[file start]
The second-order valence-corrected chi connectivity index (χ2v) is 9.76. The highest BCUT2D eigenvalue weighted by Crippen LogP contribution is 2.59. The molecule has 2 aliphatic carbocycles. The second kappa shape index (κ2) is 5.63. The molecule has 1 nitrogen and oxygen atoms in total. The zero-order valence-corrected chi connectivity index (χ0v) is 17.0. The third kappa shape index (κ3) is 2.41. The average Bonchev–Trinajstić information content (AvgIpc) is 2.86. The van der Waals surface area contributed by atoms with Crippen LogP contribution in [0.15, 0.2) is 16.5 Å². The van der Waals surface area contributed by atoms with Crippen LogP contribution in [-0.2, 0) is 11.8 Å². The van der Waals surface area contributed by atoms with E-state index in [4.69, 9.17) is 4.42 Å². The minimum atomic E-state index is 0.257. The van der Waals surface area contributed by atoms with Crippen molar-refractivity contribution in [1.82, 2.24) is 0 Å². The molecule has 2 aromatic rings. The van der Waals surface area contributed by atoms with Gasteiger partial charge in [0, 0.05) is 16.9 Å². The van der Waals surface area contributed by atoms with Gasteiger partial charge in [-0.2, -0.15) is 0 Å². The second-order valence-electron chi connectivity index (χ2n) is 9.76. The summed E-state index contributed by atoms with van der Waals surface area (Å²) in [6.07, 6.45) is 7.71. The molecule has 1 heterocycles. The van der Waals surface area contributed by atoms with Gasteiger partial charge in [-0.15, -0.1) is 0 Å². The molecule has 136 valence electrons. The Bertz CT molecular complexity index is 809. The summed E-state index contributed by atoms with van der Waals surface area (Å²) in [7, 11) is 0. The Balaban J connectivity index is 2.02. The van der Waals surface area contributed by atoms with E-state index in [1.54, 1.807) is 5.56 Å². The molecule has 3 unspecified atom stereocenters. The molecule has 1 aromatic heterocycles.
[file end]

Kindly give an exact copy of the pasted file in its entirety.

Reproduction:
The second-order valence-corrected chi connectivity index (χ2v) is 9.76. The highest BCUT2D eigenvalue weighted by Crippen LogP contribution is 2.59. The molecule has 2 aliphatic carbocycles. The second kappa shape index (κ2) is 5.63. The molecule has 1 nitrogen and oxygen atoms in total. The zero-order valence-corrected chi connectivity index (χ0v) is 17.0. The third kappa shape index (κ3) is 2.41. The average Bonchev–Trinajstić information content (AvgIpc) is 2.86. The van der Waals surface area contributed by atoms with Crippen LogP contribution in [0.15, 0.2) is 16.5 Å². The van der Waals surface area contributed by atoms with Crippen LogP contribution in [-0.2, 0) is 11.8 Å². The van der Waals surface area contributed by atoms with E-state index in [4.69, 9.17) is 4.42 Å². The minimum atomic E-state index is 0.257. The van der Waals surface area contributed by atoms with Crippen molar-refractivity contribution in [1.82, 2.24) is 0 Å². The molecule has 2 aromatic rings. The van der Waals surface area contributed by atoms with Gasteiger partial charge in [0, 0.05) is 16.9 Å². The van der Waals surface area contributed by atoms with Gasteiger partial charge in [-0.2, -0.15) is 0 Å². The second-order valence-electron chi connectivity index (χ2n) is 9.76. The summed E-state index contributed by atoms with van der Waals surface area (Å²) in [6.07, 6.45) is 7.71. The molecule has 1 heterocycles. The van der Waals surface area contributed by atoms with Gasteiger partial charge in [-0.15, -0.1) is 0 Å². The molecule has 136 valence electrons. The Bertz CT molecular complexity index is 809. The summed E-state index contributed by atoms with van der Waals surface area (Å²) in [7, 11) is 0. The Balaban J connectivity index is 2.02. The van der Waals surface area contributed by atoms with E-state index in [1.54, 1.807) is 5.56 Å². The molecule has 3 unspecified atom stereocenters. The molecule has 1 aromatic heterocycles.